Large pumps force water through filters in the first stage of desalination at the Carlsbad Desalination plant in California. Picture: Earnie Grafton/Reuters

He says the first political decision needed is to ensure that water infrastructure is maintained, to curb water losses.

The next decision needed would be to reuse all water. The capital cost for water reclamation is half of that for desalination and the operational cost 10%, says Platt.

He says South Africans should have a common understanding that water is not a consumable. Everybody who has water, is only the custodian of a common asset and bears the responsibility to hand it over in a way that can be further managed. “One can easily reclaim 60% of water used.”

A communal water taps runs to fill a plastic container underneath in the Imizamo Yethu township outside Cape Town. Picture: Waldo Swiegers/Bloomberg

The next step is to determine which technology is appropriate to top-up supply, Platt says, keeping in mind how water enables development.

He proposes a programme that rolls out one 150 mega-litre desalination plant per year in a decentralised way that ensures flexibility, rather than one 400 mega-litre plant. The pace of the rollout could be adjusted as needed.

South Africans currently see water as a cost, rather than an economic enabler, he says. We have only one, very high water standard. It is important to understand the economic value of water and develop lower standards that come at a lower cost. What we need is fit-for-purpose water, he says.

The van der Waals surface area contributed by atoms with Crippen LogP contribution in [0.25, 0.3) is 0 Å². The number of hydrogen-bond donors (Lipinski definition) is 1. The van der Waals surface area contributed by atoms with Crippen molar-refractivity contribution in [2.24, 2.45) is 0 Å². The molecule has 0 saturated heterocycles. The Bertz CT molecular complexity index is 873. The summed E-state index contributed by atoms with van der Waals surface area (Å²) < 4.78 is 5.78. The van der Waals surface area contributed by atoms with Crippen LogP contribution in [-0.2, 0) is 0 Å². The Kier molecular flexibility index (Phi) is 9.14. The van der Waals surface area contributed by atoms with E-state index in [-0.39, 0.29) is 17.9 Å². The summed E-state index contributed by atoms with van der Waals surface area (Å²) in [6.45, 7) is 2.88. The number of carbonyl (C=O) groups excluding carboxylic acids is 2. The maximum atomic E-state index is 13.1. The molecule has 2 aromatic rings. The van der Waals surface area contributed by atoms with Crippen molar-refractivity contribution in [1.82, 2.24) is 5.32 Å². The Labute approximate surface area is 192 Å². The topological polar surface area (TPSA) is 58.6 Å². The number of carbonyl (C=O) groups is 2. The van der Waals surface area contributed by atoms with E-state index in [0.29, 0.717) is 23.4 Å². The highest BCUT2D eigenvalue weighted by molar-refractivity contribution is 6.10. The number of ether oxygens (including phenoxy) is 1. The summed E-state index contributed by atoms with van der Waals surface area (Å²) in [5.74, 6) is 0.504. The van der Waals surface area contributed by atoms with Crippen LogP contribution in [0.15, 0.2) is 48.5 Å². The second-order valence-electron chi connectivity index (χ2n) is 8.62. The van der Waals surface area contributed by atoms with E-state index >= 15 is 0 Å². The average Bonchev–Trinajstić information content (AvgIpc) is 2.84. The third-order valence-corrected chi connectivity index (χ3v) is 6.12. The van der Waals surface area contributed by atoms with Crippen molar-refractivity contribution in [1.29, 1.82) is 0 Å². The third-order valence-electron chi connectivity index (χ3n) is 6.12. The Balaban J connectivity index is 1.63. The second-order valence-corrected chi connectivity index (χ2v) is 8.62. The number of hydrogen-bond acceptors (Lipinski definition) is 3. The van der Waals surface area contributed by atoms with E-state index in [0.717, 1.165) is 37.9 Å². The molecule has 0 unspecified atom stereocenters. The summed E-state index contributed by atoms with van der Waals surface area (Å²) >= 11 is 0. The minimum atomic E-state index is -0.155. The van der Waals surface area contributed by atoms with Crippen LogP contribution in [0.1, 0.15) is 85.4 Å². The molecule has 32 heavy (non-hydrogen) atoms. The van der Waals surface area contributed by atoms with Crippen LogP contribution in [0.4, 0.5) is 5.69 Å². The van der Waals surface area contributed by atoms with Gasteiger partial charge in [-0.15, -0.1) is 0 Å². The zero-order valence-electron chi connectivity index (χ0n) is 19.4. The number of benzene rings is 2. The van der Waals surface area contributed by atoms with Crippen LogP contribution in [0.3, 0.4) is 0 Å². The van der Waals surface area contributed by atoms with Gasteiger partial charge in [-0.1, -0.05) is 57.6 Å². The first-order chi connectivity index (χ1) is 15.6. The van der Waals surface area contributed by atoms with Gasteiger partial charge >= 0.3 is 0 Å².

We should plan for the lifecycle of water. How can the water after extraction from the system be used and reused after that? Recycling and reuse should be mandatory in all planning approvals, Platt says.

Each user, be it a residential complex or shopping mall, should take responsibility for the recycling and reuse of its water. He says only 30% to 40% of water will be unsuitable for reuse.

Platt proposes a partnership between government and business with water treatment outsourced to business and government doing the distribution and reticulation.

Cape Town is South Africa’s face to the world. The reputational damage to the country if the city runs dry, is huge, Platt says.

Therefore it should be all hands on deck. Yesterday.

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The Israelis are the leading experts in reclaiming water. Benjamin Netanayahu said in an interview at Davos that they reclaim 90% of their water. Are we talking to them?

they don’t even talk to SA’s top water and aquatic experts?? Just go and have a look at Hartbeespoort Dam. A big project to save the dam down the drain just because of skin color. This renders the water useless.

Dr Gonzo, I doubt if our socialist Govt are in talks with the “apartheid state” of Israel. (I agree, the Israelis are world leaders in innovation in many areas…water is one.)

Time for WC to become independent state/sovereign country, IF national Govt turns a bind eye?